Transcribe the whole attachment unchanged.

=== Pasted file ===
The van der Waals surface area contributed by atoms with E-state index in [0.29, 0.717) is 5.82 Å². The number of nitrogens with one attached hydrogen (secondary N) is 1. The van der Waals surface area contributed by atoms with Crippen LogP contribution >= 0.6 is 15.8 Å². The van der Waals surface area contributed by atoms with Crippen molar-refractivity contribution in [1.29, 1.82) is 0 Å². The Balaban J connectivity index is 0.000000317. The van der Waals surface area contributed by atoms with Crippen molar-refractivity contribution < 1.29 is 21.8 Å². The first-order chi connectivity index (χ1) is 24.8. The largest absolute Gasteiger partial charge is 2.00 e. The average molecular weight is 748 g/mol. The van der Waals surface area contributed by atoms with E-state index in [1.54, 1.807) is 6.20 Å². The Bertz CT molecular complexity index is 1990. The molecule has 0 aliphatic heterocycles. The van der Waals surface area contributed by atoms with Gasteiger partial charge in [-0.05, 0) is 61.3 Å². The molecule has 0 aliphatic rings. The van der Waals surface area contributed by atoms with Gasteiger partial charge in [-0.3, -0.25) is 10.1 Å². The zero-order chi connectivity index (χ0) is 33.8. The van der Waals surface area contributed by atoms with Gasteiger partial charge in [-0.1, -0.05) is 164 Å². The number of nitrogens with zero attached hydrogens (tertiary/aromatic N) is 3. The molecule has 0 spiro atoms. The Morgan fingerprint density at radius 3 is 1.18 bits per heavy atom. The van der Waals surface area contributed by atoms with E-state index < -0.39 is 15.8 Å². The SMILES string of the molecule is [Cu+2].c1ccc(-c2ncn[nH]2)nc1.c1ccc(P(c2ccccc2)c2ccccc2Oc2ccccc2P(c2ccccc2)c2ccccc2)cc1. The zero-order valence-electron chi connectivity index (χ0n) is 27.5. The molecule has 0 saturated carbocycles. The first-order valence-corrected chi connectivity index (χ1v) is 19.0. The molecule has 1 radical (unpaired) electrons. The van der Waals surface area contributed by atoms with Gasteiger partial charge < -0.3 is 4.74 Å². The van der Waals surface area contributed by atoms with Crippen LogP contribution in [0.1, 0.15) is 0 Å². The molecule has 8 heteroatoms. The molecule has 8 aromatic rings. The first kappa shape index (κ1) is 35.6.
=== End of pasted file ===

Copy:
The van der Waals surface area contributed by atoms with E-state index in [0.29, 0.717) is 5.82 Å². The number of nitrogens with one attached hydrogen (secondary N) is 1. The van der Waals surface area contributed by atoms with Crippen LogP contribution >= 0.6 is 15.8 Å². The van der Waals surface area contributed by atoms with Crippen molar-refractivity contribution in [1.29, 1.82) is 0 Å². The Balaban J connectivity index is 0.000000317. The van der Waals surface area contributed by atoms with Crippen molar-refractivity contribution < 1.29 is 21.8 Å². The first-order chi connectivity index (χ1) is 24.8. The largest absolute Gasteiger partial charge is 2.00 e. The average molecular weight is 748 g/mol. The van der Waals surface area contributed by atoms with E-state index in [1.54, 1.807) is 6.20 Å². The Bertz CT molecular complexity index is 1990. The molecule has 0 aliphatic heterocycles. The van der Waals surface area contributed by atoms with Gasteiger partial charge in [-0.05, 0) is 61.3 Å². The molecule has 0 aliphatic rings. The van der Waals surface area contributed by atoms with Gasteiger partial charge in [-0.3, -0.25) is 10.1 Å². The zero-order chi connectivity index (χ0) is 33.8. The van der Waals surface area contributed by atoms with Gasteiger partial charge in [-0.1, -0.05) is 164 Å². The number of nitrogens with zero attached hydrogens (tertiary/aromatic N) is 3. The molecule has 0 spiro atoms. The Morgan fingerprint density at radius 3 is 1.18 bits per heavy atom. The van der Waals surface area contributed by atoms with E-state index < -0.39 is 15.8 Å². The SMILES string of the molecule is [Cu+2].c1ccc(-c2ncn[nH]2)nc1.c1ccc(P(c2ccccc2)c2ccccc2Oc2ccccc2P(c2ccccc2)c2ccccc2)cc1. The zero-order valence-electron chi connectivity index (χ0n) is 27.5. The molecule has 0 saturated carbocycles. The first-order valence-corrected chi connectivity index (χ1v) is 19.0. The molecule has 1 radical (unpaired) electrons. The van der Waals surface area contributed by atoms with Gasteiger partial charge < -0.3 is 4.74 Å². The van der Waals surface area contributed by atoms with Crippen LogP contribution in [0.1, 0.15) is 0 Å². The molecule has 8 heteroatoms. The molecule has 8 aromatic rings. The first kappa shape index (κ1) is 35.6.